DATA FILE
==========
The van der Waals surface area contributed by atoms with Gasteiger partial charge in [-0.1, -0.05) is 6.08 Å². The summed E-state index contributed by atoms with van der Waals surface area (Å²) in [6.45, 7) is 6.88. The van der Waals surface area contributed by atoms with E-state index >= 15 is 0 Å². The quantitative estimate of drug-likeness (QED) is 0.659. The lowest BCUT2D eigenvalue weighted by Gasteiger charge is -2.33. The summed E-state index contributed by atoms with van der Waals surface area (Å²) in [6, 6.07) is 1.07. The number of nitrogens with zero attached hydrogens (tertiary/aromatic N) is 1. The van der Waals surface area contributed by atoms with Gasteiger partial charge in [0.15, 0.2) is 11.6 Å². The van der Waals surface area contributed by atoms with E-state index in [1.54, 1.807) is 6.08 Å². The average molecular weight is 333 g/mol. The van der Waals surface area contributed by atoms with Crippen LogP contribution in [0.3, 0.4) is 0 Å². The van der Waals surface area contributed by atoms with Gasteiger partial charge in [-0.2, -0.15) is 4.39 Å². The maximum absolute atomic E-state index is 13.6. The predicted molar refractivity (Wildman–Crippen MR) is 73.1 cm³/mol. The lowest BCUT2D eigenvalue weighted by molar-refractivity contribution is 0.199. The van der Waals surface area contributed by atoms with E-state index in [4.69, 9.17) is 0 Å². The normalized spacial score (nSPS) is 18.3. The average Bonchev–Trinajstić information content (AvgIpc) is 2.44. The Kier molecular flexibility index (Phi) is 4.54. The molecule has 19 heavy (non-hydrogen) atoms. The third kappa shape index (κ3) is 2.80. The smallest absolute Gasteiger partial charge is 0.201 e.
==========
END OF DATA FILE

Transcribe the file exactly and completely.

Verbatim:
The van der Waals surface area contributed by atoms with Gasteiger partial charge in [-0.1, -0.05) is 6.08 Å². The summed E-state index contributed by atoms with van der Waals surface area (Å²) in [6.45, 7) is 6.88. The van der Waals surface area contributed by atoms with E-state index >= 15 is 0 Å². The quantitative estimate of drug-likeness (QED) is 0.659. The lowest BCUT2D eigenvalue weighted by Gasteiger charge is -2.33. The summed E-state index contributed by atoms with van der Waals surface area (Å²) in [6, 6.07) is 1.07. The number of nitrogens with zero attached hydrogens (tertiary/aromatic N) is 1. The van der Waals surface area contributed by atoms with Gasteiger partial charge in [0.15, 0.2) is 11.6 Å². The van der Waals surface area contributed by atoms with E-state index in [1.54, 1.807) is 6.08 Å². The average molecular weight is 333 g/mol. The van der Waals surface area contributed by atoms with Crippen LogP contribution in [0.3, 0.4) is 0 Å². The van der Waals surface area contributed by atoms with Gasteiger partial charge in [-0.2, -0.15) is 4.39 Å². The maximum absolute atomic E-state index is 13.6. The predicted molar refractivity (Wildman–Crippen MR) is 73.1 cm³/mol. The lowest BCUT2D eigenvalue weighted by molar-refractivity contribution is 0.199. The van der Waals surface area contributed by atoms with E-state index in [4.69, 9.17) is 0 Å². The normalized spacial score (nSPS) is 18.3. The average Bonchev–Trinajstić information content (AvgIpc) is 2.44. The Kier molecular flexibility index (Phi) is 4.54. The molecule has 19 heavy (non-hydrogen) atoms. The third kappa shape index (κ3) is 2.80. The smallest absolute Gasteiger partial charge is 0.201 e.